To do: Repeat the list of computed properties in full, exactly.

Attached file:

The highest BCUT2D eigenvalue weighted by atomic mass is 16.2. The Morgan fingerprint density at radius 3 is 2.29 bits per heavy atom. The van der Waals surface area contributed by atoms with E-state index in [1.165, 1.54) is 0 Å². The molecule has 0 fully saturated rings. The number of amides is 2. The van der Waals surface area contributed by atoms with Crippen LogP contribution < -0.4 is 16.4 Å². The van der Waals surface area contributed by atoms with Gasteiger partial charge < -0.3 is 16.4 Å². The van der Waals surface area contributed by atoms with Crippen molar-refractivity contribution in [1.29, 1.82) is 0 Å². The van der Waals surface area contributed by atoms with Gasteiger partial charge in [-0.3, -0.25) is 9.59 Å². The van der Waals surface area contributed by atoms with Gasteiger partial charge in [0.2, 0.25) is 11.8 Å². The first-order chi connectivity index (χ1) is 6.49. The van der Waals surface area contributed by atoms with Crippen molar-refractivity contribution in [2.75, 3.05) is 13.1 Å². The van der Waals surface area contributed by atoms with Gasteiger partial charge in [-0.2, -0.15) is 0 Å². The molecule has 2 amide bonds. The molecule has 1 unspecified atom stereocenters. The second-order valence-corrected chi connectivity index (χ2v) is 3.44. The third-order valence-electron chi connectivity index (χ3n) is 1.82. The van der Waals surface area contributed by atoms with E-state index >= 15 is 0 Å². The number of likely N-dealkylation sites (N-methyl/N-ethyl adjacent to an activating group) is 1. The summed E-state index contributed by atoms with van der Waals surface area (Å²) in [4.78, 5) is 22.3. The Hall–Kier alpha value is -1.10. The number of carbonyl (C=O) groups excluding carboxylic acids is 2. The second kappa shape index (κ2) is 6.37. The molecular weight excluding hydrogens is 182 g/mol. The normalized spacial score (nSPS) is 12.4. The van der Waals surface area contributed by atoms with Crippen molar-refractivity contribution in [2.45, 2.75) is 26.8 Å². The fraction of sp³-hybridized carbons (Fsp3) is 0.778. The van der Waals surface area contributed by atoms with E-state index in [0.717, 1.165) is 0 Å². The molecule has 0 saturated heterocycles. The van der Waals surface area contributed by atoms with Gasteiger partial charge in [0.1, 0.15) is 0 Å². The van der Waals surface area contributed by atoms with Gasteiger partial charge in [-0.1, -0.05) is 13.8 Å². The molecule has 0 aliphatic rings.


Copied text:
The highest BCUT2D eigenvalue weighted by atomic mass is 16.2. The Morgan fingerprint density at radius 3 is 2.29 bits per heavy atom. The van der Waals surface area contributed by atoms with E-state index in [1.165, 1.54) is 0 Å². The molecule has 0 fully saturated rings. The number of amides is 2. The van der Waals surface area contributed by atoms with Crippen LogP contribution < -0.4 is 16.4 Å². The van der Waals surface area contributed by atoms with Gasteiger partial charge < -0.3 is 16.4 Å². The van der Waals surface area contributed by atoms with Crippen molar-refractivity contribution in [1.29, 1.82) is 0 Å². The van der Waals surface area contributed by atoms with Gasteiger partial charge in [-0.3, -0.25) is 9.59 Å². The van der Waals surface area contributed by atoms with Gasteiger partial charge in [0.2, 0.25) is 11.8 Å². The first-order chi connectivity index (χ1) is 6.49. The van der Waals surface area contributed by atoms with Crippen molar-refractivity contribution in [2.75, 3.05) is 13.1 Å². The van der Waals surface area contributed by atoms with Gasteiger partial charge in [-0.2, -0.15) is 0 Å². The molecule has 2 amide bonds. The molecule has 1 unspecified atom stereocenters. The second-order valence-corrected chi connectivity index (χ2v) is 3.44. The third-order valence-electron chi connectivity index (χ3n) is 1.82. The van der Waals surface area contributed by atoms with E-state index >= 15 is 0 Å². The number of likely N-dealkylation sites (N-methyl/N-ethyl adjacent to an activating group) is 1. The summed E-state index contributed by atoms with van der Waals surface area (Å²) in [4.78, 5) is 22.3. The Hall–Kier alpha value is -1.10. The number of carbonyl (C=O) groups excluding carboxylic acids is 2. The second kappa shape index (κ2) is 6.37. The molecular weight excluding hydrogens is 182 g/mol. The normalized spacial score (nSPS) is 12.4. The van der Waals surface area contributed by atoms with Crippen molar-refractivity contribution in [2.45, 2.75) is 26.8 Å². The fraction of sp³-hybridized carbons (Fsp3) is 0.778. The van der Waals surface area contributed by atoms with E-state index in [0.717, 1.165) is 0 Å². The molecule has 0 saturated heterocycles. The van der Waals surface area contributed by atoms with Gasteiger partial charge in [0.1, 0.15) is 0 Å². The van der Waals surface area contributed by atoms with Gasteiger partial charge in [-0.1, -0.05) is 13.8 Å². The molecule has 0 aliphatic rings.